chapter  42
1 Pages

Francis Spilsbury esteems Goldsmith as a poet in a medical pamphlet, Free Thoughts on Quacks and their Medicines, Occasioned by the Death of Dr. Goldsmith ... 1776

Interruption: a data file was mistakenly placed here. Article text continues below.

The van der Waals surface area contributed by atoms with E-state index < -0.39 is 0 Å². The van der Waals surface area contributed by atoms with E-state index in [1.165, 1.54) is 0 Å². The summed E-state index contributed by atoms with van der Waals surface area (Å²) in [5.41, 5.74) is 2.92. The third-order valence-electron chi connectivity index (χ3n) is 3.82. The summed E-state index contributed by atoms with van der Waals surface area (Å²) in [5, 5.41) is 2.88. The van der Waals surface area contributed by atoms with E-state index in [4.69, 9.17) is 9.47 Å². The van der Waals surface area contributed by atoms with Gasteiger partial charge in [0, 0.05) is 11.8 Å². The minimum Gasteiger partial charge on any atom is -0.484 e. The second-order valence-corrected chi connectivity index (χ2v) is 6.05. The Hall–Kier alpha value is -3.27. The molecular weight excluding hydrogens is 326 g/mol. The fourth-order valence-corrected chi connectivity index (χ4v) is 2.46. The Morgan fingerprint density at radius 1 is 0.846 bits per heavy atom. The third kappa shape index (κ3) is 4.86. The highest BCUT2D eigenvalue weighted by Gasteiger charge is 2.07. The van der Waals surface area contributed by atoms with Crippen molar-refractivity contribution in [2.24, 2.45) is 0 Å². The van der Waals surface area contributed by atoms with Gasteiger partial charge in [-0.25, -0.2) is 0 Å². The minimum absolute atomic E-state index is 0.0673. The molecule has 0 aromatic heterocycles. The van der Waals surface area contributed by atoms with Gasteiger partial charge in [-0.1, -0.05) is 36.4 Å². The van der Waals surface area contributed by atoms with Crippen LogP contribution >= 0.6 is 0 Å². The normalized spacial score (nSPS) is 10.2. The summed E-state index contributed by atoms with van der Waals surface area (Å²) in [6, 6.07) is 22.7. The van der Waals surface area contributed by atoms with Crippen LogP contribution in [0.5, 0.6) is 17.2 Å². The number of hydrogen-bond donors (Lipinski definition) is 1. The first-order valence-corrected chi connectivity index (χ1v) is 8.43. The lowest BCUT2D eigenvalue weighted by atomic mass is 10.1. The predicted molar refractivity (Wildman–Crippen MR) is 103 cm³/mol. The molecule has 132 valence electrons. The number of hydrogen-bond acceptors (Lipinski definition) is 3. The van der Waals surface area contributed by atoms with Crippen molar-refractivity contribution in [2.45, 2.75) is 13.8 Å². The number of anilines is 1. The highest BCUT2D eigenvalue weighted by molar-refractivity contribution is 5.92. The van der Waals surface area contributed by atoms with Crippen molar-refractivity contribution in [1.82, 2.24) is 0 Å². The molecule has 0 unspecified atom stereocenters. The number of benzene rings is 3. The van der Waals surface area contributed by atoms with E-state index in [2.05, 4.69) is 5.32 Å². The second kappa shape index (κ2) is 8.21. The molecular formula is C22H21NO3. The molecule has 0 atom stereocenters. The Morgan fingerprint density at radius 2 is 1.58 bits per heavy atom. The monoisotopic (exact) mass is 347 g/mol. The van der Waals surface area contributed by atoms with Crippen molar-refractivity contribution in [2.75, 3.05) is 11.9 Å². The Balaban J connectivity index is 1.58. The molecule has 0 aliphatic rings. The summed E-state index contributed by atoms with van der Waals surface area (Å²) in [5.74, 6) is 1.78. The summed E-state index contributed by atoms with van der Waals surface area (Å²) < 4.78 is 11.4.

Because the circumstances surrounding Goldsmith's death had been mysterious, Dr William Hawes immediately prepared An Account of the Late Dr. Goldsmith's Illness (1774), describing his handling of the case and Goldsmith's use ofDrJames's famed fever powders. Hawes's account stirred a controversy and impelled many authors to reply. One reply was by Spilsbury, who, like Goldsmith, was medically trained .